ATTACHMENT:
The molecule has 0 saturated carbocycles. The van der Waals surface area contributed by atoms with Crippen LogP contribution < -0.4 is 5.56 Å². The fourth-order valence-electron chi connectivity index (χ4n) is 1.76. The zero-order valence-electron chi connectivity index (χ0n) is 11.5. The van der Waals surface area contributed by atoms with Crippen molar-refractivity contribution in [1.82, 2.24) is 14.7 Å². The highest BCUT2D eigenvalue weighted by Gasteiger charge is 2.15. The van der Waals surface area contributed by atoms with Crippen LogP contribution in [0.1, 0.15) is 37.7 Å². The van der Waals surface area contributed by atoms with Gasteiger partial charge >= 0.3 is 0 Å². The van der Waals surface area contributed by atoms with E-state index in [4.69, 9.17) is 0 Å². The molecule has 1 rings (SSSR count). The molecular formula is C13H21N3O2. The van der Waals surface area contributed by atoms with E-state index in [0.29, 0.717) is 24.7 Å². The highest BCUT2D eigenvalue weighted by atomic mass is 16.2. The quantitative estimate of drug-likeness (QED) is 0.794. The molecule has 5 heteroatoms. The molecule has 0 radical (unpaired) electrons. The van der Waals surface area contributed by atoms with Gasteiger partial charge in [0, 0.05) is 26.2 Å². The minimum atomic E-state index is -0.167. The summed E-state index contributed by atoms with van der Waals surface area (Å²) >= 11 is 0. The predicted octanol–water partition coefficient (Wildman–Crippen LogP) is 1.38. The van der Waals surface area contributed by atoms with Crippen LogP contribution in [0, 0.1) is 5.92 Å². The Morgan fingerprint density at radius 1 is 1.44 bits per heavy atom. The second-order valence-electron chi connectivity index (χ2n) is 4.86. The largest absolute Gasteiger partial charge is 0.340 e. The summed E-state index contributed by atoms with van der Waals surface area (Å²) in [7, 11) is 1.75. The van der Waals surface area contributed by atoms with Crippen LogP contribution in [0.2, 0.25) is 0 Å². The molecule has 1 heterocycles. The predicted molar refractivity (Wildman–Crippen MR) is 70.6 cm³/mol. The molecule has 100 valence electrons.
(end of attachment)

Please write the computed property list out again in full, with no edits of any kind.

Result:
The molecule has 0 saturated carbocycles. The van der Waals surface area contributed by atoms with Crippen LogP contribution < -0.4 is 5.56 Å². The fourth-order valence-electron chi connectivity index (χ4n) is 1.76. The zero-order valence-electron chi connectivity index (χ0n) is 11.5. The van der Waals surface area contributed by atoms with Crippen molar-refractivity contribution in [1.82, 2.24) is 14.7 Å². The highest BCUT2D eigenvalue weighted by Gasteiger charge is 2.15. The van der Waals surface area contributed by atoms with Crippen LogP contribution in [0.1, 0.15) is 37.7 Å². The van der Waals surface area contributed by atoms with Gasteiger partial charge >= 0.3 is 0 Å². The van der Waals surface area contributed by atoms with E-state index in [4.69, 9.17) is 0 Å². The molecule has 1 rings (SSSR count). The molecular formula is C13H21N3O2. The van der Waals surface area contributed by atoms with E-state index in [0.29, 0.717) is 24.7 Å². The highest BCUT2D eigenvalue weighted by atomic mass is 16.2. The quantitative estimate of drug-likeness (QED) is 0.794. The molecule has 5 heteroatoms. The molecule has 0 radical (unpaired) electrons. The van der Waals surface area contributed by atoms with Gasteiger partial charge in [0, 0.05) is 26.2 Å². The minimum atomic E-state index is -0.167. The summed E-state index contributed by atoms with van der Waals surface area (Å²) >= 11 is 0. The predicted octanol–water partition coefficient (Wildman–Crippen LogP) is 1.38. The van der Waals surface area contributed by atoms with Crippen LogP contribution in [0, 0.1) is 5.92 Å². The Morgan fingerprint density at radius 1 is 1.44 bits per heavy atom. The second-order valence-electron chi connectivity index (χ2n) is 4.86. The largest absolute Gasteiger partial charge is 0.340 e. The summed E-state index contributed by atoms with van der Waals surface area (Å²) in [7, 11) is 1.75. The van der Waals surface area contributed by atoms with Crippen LogP contribution in [0.2, 0.25) is 0 Å². The molecule has 1 heterocycles. The predicted molar refractivity (Wildman–Crippen MR) is 70.6 cm³/mol. The molecule has 100 valence electrons.